We got fault codes saying we had issues in Powertrain data bus (18055 – Check Coding of ECUs on Powertrain Data Bus). ABS was functioning as it should, just ESP was out of the game. It did not prevent driving, but was obviously a safety issue and MIL light was on. We tried different codings, tried to learn how the coding works. Long Coding helper in VCDS was not very helpful with ABS unit (only a few bits are documented) but we were able to find something by Googling and asking help from Ross-Tech’s forum (Ross-Tech is the maker of VCDS). Eventually we were able to learn what each of the 18 bytes were meaning. Even last five numbers of the VIN were encoded on the coding.

It helped a lot that we had similar Golf R from the same MY so we could compare the coding. Even the ABS unit had exactly the same part no, so we were adamant that there’s a way to code.

So we were trying to generate a code that was similar to Golf R but embedded with VIN digits from Scirocco. Golf was not identical, it had DCC suspension so we still had some bits that we were not sure if they were correct or not. Still, we couldn’t get it done – Coding out of range it was every time.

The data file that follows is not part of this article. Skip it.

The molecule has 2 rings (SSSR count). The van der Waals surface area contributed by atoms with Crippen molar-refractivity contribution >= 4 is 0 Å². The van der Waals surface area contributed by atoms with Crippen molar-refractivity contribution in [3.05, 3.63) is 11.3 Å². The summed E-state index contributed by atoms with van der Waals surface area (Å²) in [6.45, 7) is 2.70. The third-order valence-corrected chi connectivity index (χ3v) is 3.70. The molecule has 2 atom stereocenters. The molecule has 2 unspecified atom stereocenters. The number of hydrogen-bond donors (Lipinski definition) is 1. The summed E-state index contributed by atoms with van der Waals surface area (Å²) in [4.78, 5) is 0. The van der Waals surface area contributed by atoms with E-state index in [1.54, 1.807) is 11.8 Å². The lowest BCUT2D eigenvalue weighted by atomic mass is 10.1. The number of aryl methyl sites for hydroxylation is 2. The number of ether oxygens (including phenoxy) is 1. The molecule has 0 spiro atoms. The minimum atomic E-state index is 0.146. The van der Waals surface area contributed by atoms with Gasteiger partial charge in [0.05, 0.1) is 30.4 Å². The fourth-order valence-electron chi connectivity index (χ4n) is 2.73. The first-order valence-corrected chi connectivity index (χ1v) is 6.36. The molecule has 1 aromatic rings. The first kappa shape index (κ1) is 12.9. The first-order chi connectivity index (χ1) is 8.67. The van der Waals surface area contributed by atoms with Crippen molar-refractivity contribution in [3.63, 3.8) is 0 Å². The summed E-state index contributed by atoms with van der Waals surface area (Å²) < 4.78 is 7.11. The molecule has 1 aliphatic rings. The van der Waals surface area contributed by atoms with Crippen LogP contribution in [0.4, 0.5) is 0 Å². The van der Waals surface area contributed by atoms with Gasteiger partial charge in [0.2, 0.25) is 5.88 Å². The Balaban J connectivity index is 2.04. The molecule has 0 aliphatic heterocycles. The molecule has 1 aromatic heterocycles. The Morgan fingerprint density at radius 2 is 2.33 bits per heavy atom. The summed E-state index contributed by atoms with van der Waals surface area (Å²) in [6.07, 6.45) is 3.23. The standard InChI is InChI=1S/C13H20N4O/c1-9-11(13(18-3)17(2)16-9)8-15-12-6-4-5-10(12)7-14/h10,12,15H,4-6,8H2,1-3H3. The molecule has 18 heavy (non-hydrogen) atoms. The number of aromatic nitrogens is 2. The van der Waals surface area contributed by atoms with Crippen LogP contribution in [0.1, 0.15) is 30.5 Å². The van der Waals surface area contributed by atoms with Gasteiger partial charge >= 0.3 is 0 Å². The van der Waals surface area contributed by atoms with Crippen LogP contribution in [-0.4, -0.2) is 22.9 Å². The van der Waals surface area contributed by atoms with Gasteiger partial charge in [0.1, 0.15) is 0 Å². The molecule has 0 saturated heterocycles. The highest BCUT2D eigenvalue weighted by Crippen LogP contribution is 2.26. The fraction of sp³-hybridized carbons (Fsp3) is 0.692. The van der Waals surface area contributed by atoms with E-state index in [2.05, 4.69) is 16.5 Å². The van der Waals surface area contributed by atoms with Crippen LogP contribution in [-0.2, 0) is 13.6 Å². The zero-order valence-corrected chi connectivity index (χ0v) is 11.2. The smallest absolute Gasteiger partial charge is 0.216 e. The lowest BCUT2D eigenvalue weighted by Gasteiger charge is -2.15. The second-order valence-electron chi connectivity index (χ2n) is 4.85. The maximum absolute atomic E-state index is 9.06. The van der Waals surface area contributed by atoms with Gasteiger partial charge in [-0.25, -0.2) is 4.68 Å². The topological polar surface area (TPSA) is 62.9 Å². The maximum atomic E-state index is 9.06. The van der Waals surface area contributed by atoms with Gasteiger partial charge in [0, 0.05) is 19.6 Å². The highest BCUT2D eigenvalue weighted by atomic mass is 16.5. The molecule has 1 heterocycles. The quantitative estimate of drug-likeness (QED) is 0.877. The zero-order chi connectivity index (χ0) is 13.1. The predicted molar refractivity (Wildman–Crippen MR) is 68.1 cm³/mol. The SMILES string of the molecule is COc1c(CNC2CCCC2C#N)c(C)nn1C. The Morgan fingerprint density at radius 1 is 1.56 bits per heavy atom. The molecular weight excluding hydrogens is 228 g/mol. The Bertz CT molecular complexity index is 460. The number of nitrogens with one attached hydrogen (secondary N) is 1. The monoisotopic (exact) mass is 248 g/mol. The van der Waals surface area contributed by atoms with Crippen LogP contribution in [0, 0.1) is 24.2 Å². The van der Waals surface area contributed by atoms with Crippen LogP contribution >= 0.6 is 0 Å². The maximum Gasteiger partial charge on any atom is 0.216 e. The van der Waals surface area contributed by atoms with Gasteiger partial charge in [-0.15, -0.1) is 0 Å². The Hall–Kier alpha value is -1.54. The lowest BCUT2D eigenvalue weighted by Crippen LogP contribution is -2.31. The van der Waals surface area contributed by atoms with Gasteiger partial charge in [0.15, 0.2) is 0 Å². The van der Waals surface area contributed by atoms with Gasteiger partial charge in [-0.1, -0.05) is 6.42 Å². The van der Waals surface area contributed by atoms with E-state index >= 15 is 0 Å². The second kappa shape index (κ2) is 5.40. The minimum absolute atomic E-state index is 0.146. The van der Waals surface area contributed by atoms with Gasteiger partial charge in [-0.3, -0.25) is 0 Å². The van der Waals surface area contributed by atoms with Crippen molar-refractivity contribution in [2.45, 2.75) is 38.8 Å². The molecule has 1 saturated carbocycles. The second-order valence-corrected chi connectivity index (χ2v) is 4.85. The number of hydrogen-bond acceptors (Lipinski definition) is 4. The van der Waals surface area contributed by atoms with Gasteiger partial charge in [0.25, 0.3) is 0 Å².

Many persons from Ross-Tech forums offered help and proposed all kinds of codes, none of those worked. Eventually we realized that the ABS unit communicates with the cluster to learn about the model of the car – when the cluster says the car is a Scirocco, it won’t accept coding as a Golf. And Scirocco can’t be AWD. And vehicle type can’t be changed on the cluster with VCDS.

We found a guy somewhere in Poland who was willing to modify the EEPROM on the cluster but at the same time we decided to try something else. We took the cluster from the donor Golf R and plugged it in Scirocco. The connector is the same.